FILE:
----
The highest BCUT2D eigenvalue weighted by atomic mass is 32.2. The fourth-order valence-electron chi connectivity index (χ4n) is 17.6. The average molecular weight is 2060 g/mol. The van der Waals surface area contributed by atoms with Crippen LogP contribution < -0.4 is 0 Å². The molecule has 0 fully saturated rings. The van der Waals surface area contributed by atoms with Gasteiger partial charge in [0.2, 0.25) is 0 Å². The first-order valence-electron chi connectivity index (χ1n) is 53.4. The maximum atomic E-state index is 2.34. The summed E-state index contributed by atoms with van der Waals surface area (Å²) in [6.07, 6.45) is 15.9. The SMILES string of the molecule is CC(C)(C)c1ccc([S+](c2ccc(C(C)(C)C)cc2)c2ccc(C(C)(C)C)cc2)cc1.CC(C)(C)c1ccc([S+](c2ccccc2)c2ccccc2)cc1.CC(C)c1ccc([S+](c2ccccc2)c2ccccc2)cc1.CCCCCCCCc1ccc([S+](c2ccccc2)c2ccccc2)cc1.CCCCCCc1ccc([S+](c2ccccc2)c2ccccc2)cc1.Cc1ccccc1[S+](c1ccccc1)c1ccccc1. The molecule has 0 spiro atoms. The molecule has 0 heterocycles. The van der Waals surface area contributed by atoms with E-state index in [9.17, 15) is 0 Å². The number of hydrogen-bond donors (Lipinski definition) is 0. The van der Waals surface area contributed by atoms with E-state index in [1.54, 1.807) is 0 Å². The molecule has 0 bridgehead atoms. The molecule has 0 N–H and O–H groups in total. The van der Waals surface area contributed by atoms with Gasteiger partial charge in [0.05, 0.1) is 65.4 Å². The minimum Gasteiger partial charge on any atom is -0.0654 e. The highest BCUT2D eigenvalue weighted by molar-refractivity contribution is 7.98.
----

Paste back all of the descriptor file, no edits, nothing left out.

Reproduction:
The highest BCUT2D eigenvalue weighted by atomic mass is 32.2. The fourth-order valence-electron chi connectivity index (χ4n) is 17.6. The average molecular weight is 2060 g/mol. The van der Waals surface area contributed by atoms with Crippen LogP contribution < -0.4 is 0 Å². The molecule has 0 fully saturated rings. The van der Waals surface area contributed by atoms with Gasteiger partial charge in [0.2, 0.25) is 0 Å². The first-order valence-electron chi connectivity index (χ1n) is 53.4. The maximum atomic E-state index is 2.34. The summed E-state index contributed by atoms with van der Waals surface area (Å²) in [6.07, 6.45) is 15.9. The SMILES string of the molecule is CC(C)(C)c1ccc([S+](c2ccc(C(C)(C)C)cc2)c2ccc(C(C)(C)C)cc2)cc1.CC(C)(C)c1ccc([S+](c2ccccc2)c2ccccc2)cc1.CC(C)c1ccc([S+](c2ccccc2)c2ccccc2)cc1.CCCCCCCCc1ccc([S+](c2ccccc2)c2ccccc2)cc1.CCCCCCc1ccc([S+](c2ccccc2)c2ccccc2)cc1.Cc1ccccc1[S+](c1ccccc1)c1ccccc1. The molecule has 0 spiro atoms. The molecule has 0 heterocycles. The van der Waals surface area contributed by atoms with E-state index in [9.17, 15) is 0 Å². The number of hydrogen-bond donors (Lipinski definition) is 0. The van der Waals surface area contributed by atoms with E-state index in [1.54, 1.807) is 0 Å². The molecule has 0 bridgehead atoms. The molecule has 0 N–H and O–H groups in total. The van der Waals surface area contributed by atoms with Gasteiger partial charge in [0.05, 0.1) is 65.4 Å². The minimum Gasteiger partial charge on any atom is -0.0654 e. The highest BCUT2D eigenvalue weighted by molar-refractivity contribution is 7.98.